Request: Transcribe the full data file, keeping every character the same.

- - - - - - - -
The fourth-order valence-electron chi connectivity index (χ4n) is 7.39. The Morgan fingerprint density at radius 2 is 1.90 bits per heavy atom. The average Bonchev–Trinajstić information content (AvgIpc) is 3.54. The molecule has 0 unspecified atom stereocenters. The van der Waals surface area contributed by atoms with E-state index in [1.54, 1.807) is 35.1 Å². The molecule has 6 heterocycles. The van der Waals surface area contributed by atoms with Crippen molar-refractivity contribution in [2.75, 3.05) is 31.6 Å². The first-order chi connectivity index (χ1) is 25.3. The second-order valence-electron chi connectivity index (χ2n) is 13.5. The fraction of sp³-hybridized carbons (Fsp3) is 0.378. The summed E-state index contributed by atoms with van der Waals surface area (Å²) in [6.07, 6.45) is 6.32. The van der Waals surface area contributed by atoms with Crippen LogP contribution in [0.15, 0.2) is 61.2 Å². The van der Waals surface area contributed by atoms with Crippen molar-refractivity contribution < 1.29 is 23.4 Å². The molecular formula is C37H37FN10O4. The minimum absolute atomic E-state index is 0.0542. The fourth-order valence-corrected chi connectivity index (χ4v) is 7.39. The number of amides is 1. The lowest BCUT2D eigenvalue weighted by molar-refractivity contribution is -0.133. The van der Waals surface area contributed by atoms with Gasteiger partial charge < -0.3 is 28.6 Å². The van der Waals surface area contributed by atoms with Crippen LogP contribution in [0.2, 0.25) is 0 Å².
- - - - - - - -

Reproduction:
The fourth-order valence-electron chi connectivity index (χ4n) is 7.39. The Morgan fingerprint density at radius 2 is 1.90 bits per heavy atom. The average Bonchev–Trinajstić information content (AvgIpc) is 3.54. The molecule has 0 unspecified atom stereocenters. The van der Waals surface area contributed by atoms with E-state index in [1.54, 1.807) is 35.1 Å². The molecule has 6 heterocycles. The van der Waals surface area contributed by atoms with Crippen molar-refractivity contribution in [2.75, 3.05) is 31.6 Å². The first-order chi connectivity index (χ1) is 25.3. The second-order valence-electron chi connectivity index (χ2n) is 13.5. The fraction of sp³-hybridized carbons (Fsp3) is 0.378. The summed E-state index contributed by atoms with van der Waals surface area (Å²) in [6.07, 6.45) is 6.32. The van der Waals surface area contributed by atoms with Crippen LogP contribution in [0.15, 0.2) is 61.2 Å². The van der Waals surface area contributed by atoms with Crippen molar-refractivity contribution < 1.29 is 23.4 Å². The molecular formula is C37H37FN10O4. The minimum absolute atomic E-state index is 0.0542. The fourth-order valence-corrected chi connectivity index (χ4v) is 7.39. The number of amides is 1. The lowest BCUT2D eigenvalue weighted by molar-refractivity contribution is -0.133. The van der Waals surface area contributed by atoms with Gasteiger partial charge < -0.3 is 28.6 Å². The van der Waals surface area contributed by atoms with Crippen LogP contribution in [0.2, 0.25) is 0 Å².